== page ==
A Georgia peanut plant manager testified Friday that his company had been shipping contaminated nuts with fake documents showing them to be salmonella-free before the plant was identified as the source of a nationwide outbreak that killed nine Americans and sickened more than 700.
“In my mind, I wasn’t intentionally hurting anyone,” Sammy Lightsey told jurors at the trial of his former boss, Peanut Corporation of America owner Stewart Parnell, and two others.
Lightsey, who managed the plant from July 2008 until the company went bankrupt following the outbreak in 2009, pleaded guilty to seven criminal counts in May after agreeing to testify for prosecutors in exchange for a lighter sentence. He was the top manager at the peanut plant, reporting directly to Stewart Parnell.
Soon after taking the job, Lightsey said, he discovered that peanut paste was being shipped to Kellogg’s for use in peanut butter crackers the same day they were produced, without waiting the 48 hours it takes to receive results of lab tests for salmonella and other contaminants.
Rather than wait, Lightsey said, the plant would ship paste with lab results that actually came from different batches tested a week earlier, certifying they were negative for salmonella.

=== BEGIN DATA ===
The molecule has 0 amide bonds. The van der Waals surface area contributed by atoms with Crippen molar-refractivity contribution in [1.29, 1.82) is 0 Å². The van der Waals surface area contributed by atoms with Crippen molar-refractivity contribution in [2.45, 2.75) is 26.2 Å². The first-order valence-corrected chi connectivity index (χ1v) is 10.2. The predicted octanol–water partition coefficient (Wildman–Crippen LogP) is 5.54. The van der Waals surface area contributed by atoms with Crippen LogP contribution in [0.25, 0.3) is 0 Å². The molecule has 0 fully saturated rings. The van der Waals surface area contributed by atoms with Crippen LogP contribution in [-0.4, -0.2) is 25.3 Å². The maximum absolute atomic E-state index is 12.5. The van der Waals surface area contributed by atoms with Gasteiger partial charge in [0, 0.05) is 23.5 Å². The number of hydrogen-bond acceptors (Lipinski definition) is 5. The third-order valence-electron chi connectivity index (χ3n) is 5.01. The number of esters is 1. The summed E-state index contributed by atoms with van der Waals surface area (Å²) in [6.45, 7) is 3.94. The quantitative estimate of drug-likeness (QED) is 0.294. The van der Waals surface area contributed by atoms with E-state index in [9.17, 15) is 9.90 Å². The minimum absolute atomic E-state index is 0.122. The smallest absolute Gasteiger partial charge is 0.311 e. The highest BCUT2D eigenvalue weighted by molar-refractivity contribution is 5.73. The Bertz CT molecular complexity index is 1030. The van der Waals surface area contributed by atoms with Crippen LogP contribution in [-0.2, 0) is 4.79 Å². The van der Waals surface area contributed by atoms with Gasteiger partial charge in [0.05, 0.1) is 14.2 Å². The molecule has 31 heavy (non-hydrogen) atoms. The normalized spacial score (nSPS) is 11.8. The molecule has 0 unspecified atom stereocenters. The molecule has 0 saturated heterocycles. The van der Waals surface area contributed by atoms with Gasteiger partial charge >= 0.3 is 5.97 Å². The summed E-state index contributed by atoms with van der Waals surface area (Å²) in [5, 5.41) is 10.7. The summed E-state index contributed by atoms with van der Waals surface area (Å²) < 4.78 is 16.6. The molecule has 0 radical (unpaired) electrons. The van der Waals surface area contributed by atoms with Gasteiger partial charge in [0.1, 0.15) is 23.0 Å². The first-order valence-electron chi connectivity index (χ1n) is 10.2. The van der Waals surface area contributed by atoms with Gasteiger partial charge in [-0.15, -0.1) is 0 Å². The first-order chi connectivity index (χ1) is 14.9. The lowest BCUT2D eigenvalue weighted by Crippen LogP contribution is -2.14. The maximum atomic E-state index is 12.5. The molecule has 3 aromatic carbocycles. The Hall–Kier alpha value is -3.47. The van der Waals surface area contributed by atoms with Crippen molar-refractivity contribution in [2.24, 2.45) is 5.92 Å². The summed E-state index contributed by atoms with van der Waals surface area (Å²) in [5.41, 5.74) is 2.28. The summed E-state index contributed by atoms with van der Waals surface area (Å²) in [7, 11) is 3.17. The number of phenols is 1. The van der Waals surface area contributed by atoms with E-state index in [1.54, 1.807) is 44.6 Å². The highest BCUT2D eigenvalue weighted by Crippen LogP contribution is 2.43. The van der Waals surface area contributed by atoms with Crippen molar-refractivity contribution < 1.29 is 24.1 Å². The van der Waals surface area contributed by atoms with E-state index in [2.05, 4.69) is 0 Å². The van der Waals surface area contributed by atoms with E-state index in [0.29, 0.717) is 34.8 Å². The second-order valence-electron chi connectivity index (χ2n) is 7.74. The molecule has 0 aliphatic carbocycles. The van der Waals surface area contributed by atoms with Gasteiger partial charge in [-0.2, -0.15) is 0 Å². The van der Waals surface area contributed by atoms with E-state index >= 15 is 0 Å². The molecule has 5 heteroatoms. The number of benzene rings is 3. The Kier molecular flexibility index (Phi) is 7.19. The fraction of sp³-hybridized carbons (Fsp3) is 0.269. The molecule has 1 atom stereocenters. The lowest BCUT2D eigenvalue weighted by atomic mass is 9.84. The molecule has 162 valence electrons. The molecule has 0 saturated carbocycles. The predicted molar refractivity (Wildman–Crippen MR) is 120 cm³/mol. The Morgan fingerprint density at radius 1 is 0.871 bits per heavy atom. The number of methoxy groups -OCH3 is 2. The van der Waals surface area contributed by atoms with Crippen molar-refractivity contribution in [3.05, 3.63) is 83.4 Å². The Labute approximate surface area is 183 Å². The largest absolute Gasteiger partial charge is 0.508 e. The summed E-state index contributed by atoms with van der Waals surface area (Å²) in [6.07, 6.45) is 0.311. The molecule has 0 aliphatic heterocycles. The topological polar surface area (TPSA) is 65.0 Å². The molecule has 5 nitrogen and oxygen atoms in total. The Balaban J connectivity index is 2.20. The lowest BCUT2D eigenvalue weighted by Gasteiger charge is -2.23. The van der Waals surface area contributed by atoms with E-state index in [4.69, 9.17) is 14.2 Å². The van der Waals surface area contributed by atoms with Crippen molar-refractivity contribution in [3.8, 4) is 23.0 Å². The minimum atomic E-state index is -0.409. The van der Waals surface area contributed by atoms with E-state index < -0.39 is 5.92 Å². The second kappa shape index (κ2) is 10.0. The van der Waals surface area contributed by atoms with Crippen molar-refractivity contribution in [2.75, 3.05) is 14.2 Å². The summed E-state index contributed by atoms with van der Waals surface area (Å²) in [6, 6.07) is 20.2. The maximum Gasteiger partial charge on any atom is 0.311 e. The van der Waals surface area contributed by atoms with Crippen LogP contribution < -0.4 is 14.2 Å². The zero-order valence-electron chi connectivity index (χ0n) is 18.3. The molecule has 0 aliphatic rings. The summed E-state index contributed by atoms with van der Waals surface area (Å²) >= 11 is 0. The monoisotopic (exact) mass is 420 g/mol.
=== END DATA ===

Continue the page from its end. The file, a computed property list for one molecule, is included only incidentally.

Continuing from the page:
Lightsey said he confronted Michael Parnell, who handled the contract for Kellogg, one of the company’s biggest customers.
“I went to the office and called Mike Parnell and I told him we can’t do this; it was illegal and it was wrong,” Lightsey said. “He informed me it was set up before I got there and don’t worry about Kellogg’s, he can handle Kellogg’s.”
Lightsey said he didn’t push the issue further. He didn’t say if he ever discussed the fake lab results with Stewart Parnell.
In a related story, Russ Bynum of TribTown writes that jurors are learning a disconcerting fact: America’s food safety largely depends on the honor system.
“Could all these people have been charged criminally with something? The answer is, hell yes,” said Bill Marler, an attorney who claims to have won $500 million for victims of foodborne illnesses over the past two decades.
“I’m a firm believer in using the civil justice system to hold people accountable. But these criminal prosecutions have really got people’s attention,” said Marler. “It’s a completely different viewpoint that these CEOs and managers have when they’re facing jail time and fines that aren’t insured.”
Meanwhile, the FDA lacks the resources to regularly inspect food producers, and when outbreaks happen, they largely depend on their goodwill to find the source.